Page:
Quantcast

Upregulation of Myelin Gene Expression by a Physically-Modified Saline via Phosphatidylinositol 3-Kinase-Mediated Activation of CREB: Implications for Multiple Sclerosis.

Research paper by Malabendu M Jana, Supurna S Ghosh, Kalipada K Pahan

Indexed on: 17 Nov '17Published on: 17 Nov '17Published in: Neurochemical Research



Abstract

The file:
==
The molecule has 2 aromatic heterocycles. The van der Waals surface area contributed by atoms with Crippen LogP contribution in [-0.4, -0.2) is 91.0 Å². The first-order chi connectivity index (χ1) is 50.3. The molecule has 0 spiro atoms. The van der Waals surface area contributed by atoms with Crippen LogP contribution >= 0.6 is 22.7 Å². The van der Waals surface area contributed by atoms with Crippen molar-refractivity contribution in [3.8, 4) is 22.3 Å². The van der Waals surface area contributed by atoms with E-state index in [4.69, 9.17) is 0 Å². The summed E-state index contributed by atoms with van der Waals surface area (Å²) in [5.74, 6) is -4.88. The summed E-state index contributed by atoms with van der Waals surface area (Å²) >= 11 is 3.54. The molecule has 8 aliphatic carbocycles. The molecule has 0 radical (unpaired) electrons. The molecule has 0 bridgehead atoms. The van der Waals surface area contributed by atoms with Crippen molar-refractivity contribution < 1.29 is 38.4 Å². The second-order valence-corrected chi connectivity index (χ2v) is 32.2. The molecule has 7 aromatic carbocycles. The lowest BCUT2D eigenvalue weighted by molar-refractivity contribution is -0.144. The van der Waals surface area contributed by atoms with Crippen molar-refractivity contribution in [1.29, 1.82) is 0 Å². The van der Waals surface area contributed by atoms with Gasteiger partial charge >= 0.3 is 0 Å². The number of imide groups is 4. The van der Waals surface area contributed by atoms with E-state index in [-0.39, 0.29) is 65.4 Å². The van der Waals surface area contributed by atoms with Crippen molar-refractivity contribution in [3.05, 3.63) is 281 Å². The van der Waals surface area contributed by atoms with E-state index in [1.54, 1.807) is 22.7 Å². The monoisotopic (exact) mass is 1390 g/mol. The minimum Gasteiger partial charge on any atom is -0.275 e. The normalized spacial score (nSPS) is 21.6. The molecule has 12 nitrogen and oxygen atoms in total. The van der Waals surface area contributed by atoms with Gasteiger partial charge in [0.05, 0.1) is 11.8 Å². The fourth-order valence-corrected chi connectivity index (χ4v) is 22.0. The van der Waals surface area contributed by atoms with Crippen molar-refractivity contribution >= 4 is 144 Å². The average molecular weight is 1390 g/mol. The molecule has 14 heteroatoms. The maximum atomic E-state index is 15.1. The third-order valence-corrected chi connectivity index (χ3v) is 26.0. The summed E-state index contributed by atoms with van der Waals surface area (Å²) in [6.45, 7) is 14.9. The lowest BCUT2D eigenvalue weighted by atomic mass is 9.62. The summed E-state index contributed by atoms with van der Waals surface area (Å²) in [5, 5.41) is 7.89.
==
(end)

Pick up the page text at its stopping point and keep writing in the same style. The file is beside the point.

An increase in central nervous system (CNS) remyelination and a decrease in CNS inflammation are important steps to halt the progression of multiple sclerosis (MS). RNS60 is a bioactive aqueous solution generated by subjecting normal saline to Taylor-Couette-Poiseuille flow under elevated oxygen pressure. Recently we have demonstrated that RNS60 exhibits anti-inflammatory properties. Here, we describe promyelinating property of RNS60. RNS60, but not normal saline (NS), RNS10.3 (TCP-modified saline without excess oxygen) or PNS60 (saline containing excess oxygen without TCP modification), stimulated the expression of myelin-specific genes and proteins (myelin basic protein, MBP; myelin oligodendrocyte glycoprotein, MOG and proteolipid protein, PLP) in primary mouse oligodendroglia and mixed glial cells. While investigating the mechanisms, we found that RNS60 treatment induced the activation of cAMP response element binding protein (CREB) in oligodendrocytes, ultimately leading to the recruitment of CREB to the promoters of myelin-specific genes. Furthermore, activation of type 1A p110β/α, but not type 1B p110γ, phosphatidylinositol-3 (PI-3) kinase by RNS60 together with abrogation of RNS60-mediated activation of CREB and upregulation of myelin genes by LY294002 (a specific inhibitor of PI-3 kinase) suggest that RNS60 upregulates the activation of CREB and the expression of myelin-specific molecules in oligodendrocytes via activation of PI3 kinase. These results highlight a novel promyelinating property of RNS60, which may be of benefit for MS and other demyelinating disorders.